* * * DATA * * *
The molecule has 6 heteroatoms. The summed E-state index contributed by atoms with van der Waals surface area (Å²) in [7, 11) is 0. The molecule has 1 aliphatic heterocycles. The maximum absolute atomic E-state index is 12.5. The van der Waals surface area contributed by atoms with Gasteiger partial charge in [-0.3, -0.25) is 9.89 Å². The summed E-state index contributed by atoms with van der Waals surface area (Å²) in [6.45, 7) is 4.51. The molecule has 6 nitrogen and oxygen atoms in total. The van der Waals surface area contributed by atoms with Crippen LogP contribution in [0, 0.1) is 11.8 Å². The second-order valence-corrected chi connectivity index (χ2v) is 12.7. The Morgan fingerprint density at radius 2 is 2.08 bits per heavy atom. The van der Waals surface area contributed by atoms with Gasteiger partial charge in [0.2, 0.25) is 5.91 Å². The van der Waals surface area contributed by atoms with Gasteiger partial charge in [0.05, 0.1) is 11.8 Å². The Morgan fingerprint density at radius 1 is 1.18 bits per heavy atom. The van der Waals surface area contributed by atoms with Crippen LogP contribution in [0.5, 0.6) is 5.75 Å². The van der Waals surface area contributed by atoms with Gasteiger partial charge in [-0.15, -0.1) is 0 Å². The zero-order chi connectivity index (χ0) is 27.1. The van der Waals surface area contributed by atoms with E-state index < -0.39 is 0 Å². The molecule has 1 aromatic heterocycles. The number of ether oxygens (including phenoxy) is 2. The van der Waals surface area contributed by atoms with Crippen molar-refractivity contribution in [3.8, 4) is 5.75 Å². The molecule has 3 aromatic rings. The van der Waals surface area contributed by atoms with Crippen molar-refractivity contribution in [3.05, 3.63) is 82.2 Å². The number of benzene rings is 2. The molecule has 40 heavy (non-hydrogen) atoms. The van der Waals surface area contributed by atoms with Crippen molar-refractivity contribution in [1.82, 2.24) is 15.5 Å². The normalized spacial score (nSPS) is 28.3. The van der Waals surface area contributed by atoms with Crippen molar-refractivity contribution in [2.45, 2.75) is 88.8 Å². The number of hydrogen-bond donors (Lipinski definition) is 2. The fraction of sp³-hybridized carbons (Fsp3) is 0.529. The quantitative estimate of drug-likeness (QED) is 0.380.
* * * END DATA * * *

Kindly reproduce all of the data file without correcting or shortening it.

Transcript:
The molecule has 6 heteroatoms. The summed E-state index contributed by atoms with van der Waals surface area (Å²) in [7, 11) is 0. The molecule has 1 aliphatic heterocycles. The maximum absolute atomic E-state index is 12.5. The van der Waals surface area contributed by atoms with Gasteiger partial charge in [-0.3, -0.25) is 9.89 Å². The summed E-state index contributed by atoms with van der Waals surface area (Å²) in [6.45, 7) is 4.51. The molecule has 6 nitrogen and oxygen atoms in total. The van der Waals surface area contributed by atoms with Crippen LogP contribution in [0, 0.1) is 11.8 Å². The second-order valence-corrected chi connectivity index (χ2v) is 12.7. The Morgan fingerprint density at radius 2 is 2.08 bits per heavy atom. The van der Waals surface area contributed by atoms with Gasteiger partial charge in [0.2, 0.25) is 5.91 Å². The van der Waals surface area contributed by atoms with Gasteiger partial charge in [0.05, 0.1) is 11.8 Å². The Morgan fingerprint density at radius 1 is 1.18 bits per heavy atom. The van der Waals surface area contributed by atoms with Crippen LogP contribution in [0.5, 0.6) is 5.75 Å². The van der Waals surface area contributed by atoms with Gasteiger partial charge in [-0.15, -0.1) is 0 Å². The zero-order chi connectivity index (χ0) is 27.1. The van der Waals surface area contributed by atoms with E-state index < -0.39 is 0 Å². The molecule has 1 aromatic heterocycles. The number of ether oxygens (including phenoxy) is 2. The van der Waals surface area contributed by atoms with Crippen molar-refractivity contribution in [3.8, 4) is 5.75 Å². The molecule has 3 aromatic rings. The van der Waals surface area contributed by atoms with Crippen molar-refractivity contribution in [3.05, 3.63) is 82.2 Å². The number of benzene rings is 2. The molecule has 40 heavy (non-hydrogen) atoms. The van der Waals surface area contributed by atoms with Crippen molar-refractivity contribution in [1.82, 2.24) is 15.5 Å². The normalized spacial score (nSPS) is 28.3. The van der Waals surface area contributed by atoms with Crippen molar-refractivity contribution in [2.45, 2.75) is 88.8 Å². The number of hydrogen-bond donors (Lipinski definition) is 2. The fraction of sp³-hybridized carbons (Fsp3) is 0.529. The quantitative estimate of drug-likeness (QED) is 0.380.